Effects of Total Sleep Time and Sleep Schedule Alignment on Cognitive Functioning in Adolescents
AuthorWinans, Shannon Marie
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PublisherThe University of Arizona.
RightsCopyright © is held by the author. Digital access to this material is made possible by the University Libraries, University of Arizona. Further transmission, reproduction or presentation (such as public display or performance) of protected items is prohibited except with permission of the author.
AbstractRecently, adolescent sleep research has produced conflicting results about the effect of sleep on cognition in this age group. Some have proposed that adolescents possess a mechanism for cognitive resiliency that allows their cognitive performance to remain stable despite restricted sleep. Others maintain that the conflicting outcomes stem from the sleep/wake parameters traditionally used in sleep research that are rarely adjusted to allow for natural adolescent sleep rhythms, which may be masking the true effect of inadequate sleep on adolescent cognitive functioning. This study aims to elucidate these two theories by comparing both sleep time and sleep rhythm alignment with cognitive functioning. We tracked 16 adolescents' sleep for one week and determined their sleep time and whether they were sleeping in alignment with their natural sleep rhythms. Both of these variables were then compared to subjects' performance on an n-back task of working memory on Monday morning. The results showed that neither sleep amount nor natural sleep rhythm alignment were able to predict any measure of the working memory test. These results support the theory of a cognitive resiliency mechanism in adolescents, and do not support sleep rhythm misalignment as a significant confounding variable in previous adolescent sleep studies.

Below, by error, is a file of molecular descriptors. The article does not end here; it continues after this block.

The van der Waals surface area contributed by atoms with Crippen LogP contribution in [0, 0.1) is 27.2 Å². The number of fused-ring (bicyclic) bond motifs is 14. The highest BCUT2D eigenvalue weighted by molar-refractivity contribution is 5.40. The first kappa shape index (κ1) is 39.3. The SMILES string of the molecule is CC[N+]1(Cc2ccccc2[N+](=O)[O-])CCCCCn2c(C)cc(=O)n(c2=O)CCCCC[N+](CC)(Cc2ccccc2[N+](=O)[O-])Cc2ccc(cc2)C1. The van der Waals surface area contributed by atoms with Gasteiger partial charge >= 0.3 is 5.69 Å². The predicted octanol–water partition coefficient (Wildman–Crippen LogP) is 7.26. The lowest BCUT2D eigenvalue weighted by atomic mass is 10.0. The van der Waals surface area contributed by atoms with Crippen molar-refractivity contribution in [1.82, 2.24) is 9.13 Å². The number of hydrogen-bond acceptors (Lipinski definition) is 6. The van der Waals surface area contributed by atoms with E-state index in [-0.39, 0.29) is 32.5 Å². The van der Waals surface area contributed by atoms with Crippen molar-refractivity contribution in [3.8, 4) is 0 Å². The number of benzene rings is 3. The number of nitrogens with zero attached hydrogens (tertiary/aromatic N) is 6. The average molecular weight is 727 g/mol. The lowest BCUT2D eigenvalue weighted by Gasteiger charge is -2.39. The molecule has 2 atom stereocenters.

Degree ProgramHonors College